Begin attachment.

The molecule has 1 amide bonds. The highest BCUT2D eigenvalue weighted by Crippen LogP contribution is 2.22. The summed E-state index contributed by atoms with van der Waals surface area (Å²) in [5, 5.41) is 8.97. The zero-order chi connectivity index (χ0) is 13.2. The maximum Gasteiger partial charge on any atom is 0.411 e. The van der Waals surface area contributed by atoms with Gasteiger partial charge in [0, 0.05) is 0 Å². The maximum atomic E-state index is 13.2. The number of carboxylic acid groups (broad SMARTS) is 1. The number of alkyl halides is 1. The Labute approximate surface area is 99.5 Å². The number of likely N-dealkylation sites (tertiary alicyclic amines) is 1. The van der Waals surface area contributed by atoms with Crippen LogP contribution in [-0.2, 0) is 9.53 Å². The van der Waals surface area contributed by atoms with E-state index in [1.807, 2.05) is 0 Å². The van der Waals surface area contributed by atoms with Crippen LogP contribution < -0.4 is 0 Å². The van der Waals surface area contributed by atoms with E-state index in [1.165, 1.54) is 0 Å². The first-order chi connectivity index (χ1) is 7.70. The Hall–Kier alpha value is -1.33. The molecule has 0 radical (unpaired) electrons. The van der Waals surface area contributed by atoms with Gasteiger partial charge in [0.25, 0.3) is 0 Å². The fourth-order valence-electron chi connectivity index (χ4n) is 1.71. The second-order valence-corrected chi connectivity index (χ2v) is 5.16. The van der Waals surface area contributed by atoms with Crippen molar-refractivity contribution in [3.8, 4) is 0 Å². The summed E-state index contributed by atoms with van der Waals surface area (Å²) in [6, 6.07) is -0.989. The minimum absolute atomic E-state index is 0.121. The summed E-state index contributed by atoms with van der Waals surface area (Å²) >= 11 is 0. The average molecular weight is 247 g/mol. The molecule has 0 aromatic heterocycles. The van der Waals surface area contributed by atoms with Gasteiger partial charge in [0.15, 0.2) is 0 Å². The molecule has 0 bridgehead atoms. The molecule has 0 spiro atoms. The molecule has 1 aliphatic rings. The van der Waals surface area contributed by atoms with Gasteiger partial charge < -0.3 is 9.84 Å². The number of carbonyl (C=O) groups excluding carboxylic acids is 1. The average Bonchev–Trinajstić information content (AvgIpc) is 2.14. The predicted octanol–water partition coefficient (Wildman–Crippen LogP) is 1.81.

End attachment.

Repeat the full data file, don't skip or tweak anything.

The molecule has 1 amide bonds. The highest BCUT2D eigenvalue weighted by Crippen LogP contribution is 2.22. The summed E-state index contributed by atoms with van der Waals surface area (Å²) in [5, 5.41) is 8.97. The zero-order chi connectivity index (χ0) is 13.2. The maximum Gasteiger partial charge on any atom is 0.411 e. The van der Waals surface area contributed by atoms with Gasteiger partial charge in [0, 0.05) is 0 Å². The maximum atomic E-state index is 13.2. The number of carboxylic acid groups (broad SMARTS) is 1. The number of alkyl halides is 1. The Labute approximate surface area is 99.5 Å². The number of likely N-dealkylation sites (tertiary alicyclic amines) is 1. The van der Waals surface area contributed by atoms with Crippen LogP contribution in [-0.2, 0) is 9.53 Å². The van der Waals surface area contributed by atoms with E-state index in [1.807, 2.05) is 0 Å². The van der Waals surface area contributed by atoms with Crippen LogP contribution < -0.4 is 0 Å². The van der Waals surface area contributed by atoms with E-state index in [1.165, 1.54) is 0 Å². The first-order chi connectivity index (χ1) is 7.70. The Hall–Kier alpha value is -1.33. The molecule has 0 radical (unpaired) electrons. The van der Waals surface area contributed by atoms with Gasteiger partial charge in [0.25, 0.3) is 0 Å². The fourth-order valence-electron chi connectivity index (χ4n) is 1.71. The second-order valence-corrected chi connectivity index (χ2v) is 5.16. The van der Waals surface area contributed by atoms with Crippen molar-refractivity contribution in [3.8, 4) is 0 Å². The summed E-state index contributed by atoms with van der Waals surface area (Å²) in [6, 6.07) is -0.989. The minimum absolute atomic E-state index is 0.121. The summed E-state index contributed by atoms with van der Waals surface area (Å²) >= 11 is 0. The average molecular weight is 247 g/mol. The molecule has 0 aromatic heterocycles. The van der Waals surface area contributed by atoms with Gasteiger partial charge in [0.15, 0.2) is 0 Å². The molecule has 0 bridgehead atoms. The molecule has 0 spiro atoms. The molecule has 1 aliphatic rings. The van der Waals surface area contributed by atoms with Gasteiger partial charge < -0.3 is 9.84 Å². The number of carbonyl (C=O) groups excluding carboxylic acids is 1. The average Bonchev–Trinajstić information content (AvgIpc) is 2.14. The predicted octanol–water partition coefficient (Wildman–Crippen LogP) is 1.81.